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Targeting the molecular mechanisms of axonal degeneration, demyelination and remyelination in multiple sclerosis

thesis
posted on 23.02.2017, 23:23 by Lee, Jae Young
Multiple sclerosis (MS) is a neurodegenerative condition that can lead to life-long disability in the predominantly female population of less than 40 years of age. In contrast to the original focus of research on the autoimmune mechanisms that are operative in MS, there is now clear evidence that axonal damage/loss is the major arbiter of profound neurological deficit in MS sufferers. This thesis aimed to investigate the neuroprotective mechanism in MS by (i)identifying the potential molecular targets that govern axonal damage, (ii) devising experimental methods to directly protect axons during neuroinflammation and (iii) investigating therapeutic strategies for the re-formation of the myelin sheath (remyelination) to protect axons from secondary damage upon demyelination.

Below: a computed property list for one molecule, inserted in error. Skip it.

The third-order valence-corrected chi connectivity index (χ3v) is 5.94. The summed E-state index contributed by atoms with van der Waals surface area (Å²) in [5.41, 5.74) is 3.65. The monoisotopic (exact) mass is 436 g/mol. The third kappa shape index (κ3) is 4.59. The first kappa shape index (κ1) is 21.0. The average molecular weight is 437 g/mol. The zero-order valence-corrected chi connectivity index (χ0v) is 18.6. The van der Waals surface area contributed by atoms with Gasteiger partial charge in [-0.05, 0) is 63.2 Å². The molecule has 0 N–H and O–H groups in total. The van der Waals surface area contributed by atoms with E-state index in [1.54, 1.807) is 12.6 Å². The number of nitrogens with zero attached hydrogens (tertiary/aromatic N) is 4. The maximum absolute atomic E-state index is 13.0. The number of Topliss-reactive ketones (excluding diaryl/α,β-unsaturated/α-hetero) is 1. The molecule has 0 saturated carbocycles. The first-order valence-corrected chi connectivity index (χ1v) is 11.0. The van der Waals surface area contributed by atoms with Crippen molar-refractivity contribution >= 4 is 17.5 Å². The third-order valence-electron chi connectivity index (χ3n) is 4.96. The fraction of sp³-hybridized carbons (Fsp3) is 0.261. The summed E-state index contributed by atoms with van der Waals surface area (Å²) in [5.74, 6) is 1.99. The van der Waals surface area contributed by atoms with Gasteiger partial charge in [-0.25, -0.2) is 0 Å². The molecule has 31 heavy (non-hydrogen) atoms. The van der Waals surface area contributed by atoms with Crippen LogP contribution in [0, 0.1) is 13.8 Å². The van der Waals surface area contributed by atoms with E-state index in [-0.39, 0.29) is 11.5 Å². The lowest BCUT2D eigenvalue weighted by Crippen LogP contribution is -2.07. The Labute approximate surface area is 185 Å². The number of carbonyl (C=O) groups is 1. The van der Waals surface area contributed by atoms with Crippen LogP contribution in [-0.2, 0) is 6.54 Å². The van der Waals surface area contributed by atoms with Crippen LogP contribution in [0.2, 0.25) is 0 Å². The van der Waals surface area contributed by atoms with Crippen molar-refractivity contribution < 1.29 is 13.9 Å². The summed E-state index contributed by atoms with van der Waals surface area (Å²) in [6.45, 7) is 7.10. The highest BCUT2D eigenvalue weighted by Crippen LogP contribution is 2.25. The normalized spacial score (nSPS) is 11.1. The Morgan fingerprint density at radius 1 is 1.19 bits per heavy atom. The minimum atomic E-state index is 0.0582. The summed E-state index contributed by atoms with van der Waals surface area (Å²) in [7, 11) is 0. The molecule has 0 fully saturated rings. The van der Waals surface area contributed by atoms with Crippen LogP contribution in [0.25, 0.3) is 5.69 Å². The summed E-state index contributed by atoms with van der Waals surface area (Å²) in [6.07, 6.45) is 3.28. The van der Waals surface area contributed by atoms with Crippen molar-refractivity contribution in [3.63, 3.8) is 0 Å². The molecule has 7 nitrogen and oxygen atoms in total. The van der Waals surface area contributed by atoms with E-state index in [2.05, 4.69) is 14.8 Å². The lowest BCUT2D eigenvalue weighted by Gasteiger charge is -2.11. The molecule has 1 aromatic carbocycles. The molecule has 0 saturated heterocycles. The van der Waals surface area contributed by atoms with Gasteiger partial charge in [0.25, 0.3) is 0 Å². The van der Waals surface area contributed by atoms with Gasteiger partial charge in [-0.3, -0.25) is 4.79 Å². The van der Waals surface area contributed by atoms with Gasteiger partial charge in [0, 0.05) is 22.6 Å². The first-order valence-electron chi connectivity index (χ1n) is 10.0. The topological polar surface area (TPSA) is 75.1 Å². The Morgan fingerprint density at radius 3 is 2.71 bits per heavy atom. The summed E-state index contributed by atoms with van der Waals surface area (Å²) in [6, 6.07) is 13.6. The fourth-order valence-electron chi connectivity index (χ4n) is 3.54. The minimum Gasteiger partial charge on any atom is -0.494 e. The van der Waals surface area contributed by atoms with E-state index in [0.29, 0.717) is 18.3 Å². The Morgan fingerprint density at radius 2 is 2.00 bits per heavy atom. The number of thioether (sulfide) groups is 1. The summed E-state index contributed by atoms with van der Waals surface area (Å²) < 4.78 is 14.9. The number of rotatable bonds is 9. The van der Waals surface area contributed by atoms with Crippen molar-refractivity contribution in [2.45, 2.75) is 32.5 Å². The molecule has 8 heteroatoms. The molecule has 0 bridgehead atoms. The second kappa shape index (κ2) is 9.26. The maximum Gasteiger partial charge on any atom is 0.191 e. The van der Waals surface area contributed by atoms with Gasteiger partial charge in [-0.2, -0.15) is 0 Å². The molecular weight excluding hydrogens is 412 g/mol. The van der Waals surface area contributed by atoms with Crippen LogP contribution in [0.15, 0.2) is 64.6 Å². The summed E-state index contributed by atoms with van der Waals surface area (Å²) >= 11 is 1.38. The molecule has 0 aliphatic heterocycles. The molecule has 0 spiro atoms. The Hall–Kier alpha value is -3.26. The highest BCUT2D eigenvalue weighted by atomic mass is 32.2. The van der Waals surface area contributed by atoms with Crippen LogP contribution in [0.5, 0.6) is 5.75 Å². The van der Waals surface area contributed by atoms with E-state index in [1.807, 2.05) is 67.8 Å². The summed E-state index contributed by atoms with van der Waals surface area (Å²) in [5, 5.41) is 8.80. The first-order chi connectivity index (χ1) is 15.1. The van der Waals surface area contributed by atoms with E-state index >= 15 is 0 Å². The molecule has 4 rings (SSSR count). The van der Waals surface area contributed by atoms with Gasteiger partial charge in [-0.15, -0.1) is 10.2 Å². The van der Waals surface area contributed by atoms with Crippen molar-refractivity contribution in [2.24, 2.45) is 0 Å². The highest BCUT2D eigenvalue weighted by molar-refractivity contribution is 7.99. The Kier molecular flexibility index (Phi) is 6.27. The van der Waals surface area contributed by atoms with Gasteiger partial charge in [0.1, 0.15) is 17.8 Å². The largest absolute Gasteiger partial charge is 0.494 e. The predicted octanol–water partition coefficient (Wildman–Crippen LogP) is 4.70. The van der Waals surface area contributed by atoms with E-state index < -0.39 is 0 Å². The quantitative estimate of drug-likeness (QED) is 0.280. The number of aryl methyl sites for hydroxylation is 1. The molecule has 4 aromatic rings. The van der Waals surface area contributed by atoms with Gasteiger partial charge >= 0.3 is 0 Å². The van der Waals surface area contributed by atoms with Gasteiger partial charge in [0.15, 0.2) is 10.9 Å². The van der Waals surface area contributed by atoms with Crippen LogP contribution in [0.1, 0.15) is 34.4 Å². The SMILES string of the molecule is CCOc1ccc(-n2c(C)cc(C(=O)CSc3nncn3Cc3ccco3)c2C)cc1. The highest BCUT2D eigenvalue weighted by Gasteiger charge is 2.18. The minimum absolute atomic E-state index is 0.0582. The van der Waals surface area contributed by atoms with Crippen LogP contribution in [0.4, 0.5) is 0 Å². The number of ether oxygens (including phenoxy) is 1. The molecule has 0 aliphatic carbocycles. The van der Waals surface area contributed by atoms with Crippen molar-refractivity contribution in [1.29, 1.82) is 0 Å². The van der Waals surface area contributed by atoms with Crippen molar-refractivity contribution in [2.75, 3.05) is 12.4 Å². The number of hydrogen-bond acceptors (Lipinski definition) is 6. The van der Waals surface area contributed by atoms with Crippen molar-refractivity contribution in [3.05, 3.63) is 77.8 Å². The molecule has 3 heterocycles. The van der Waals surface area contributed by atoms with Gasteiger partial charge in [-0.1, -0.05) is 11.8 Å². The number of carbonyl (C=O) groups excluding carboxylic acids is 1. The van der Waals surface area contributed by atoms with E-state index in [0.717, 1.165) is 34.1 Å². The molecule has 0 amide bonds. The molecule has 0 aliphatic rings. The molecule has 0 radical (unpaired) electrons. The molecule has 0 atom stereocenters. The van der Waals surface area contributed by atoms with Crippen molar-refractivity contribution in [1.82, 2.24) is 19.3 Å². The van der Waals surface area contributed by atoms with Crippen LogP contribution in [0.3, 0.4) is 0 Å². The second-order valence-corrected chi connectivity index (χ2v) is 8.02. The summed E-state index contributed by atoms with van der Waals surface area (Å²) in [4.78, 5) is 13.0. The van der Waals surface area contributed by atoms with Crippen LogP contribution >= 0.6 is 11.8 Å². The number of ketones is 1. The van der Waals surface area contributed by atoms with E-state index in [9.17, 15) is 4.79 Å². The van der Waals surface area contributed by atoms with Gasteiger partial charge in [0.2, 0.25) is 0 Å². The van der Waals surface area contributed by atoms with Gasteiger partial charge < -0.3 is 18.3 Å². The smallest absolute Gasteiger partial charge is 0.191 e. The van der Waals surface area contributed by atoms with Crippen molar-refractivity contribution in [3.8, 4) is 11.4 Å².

History

Principal supervisor

Steven Petratos

Additional supervisor 1

Richard Boyd

Year of Award

2016

Department, School or Centre

Central Clinical School. Medicine

Campus location

Australia

Course

Doctor of Philosophy

Degree Type

DOCTORATE

Faculty

Faculty of Medicine Nursing and Health Sciences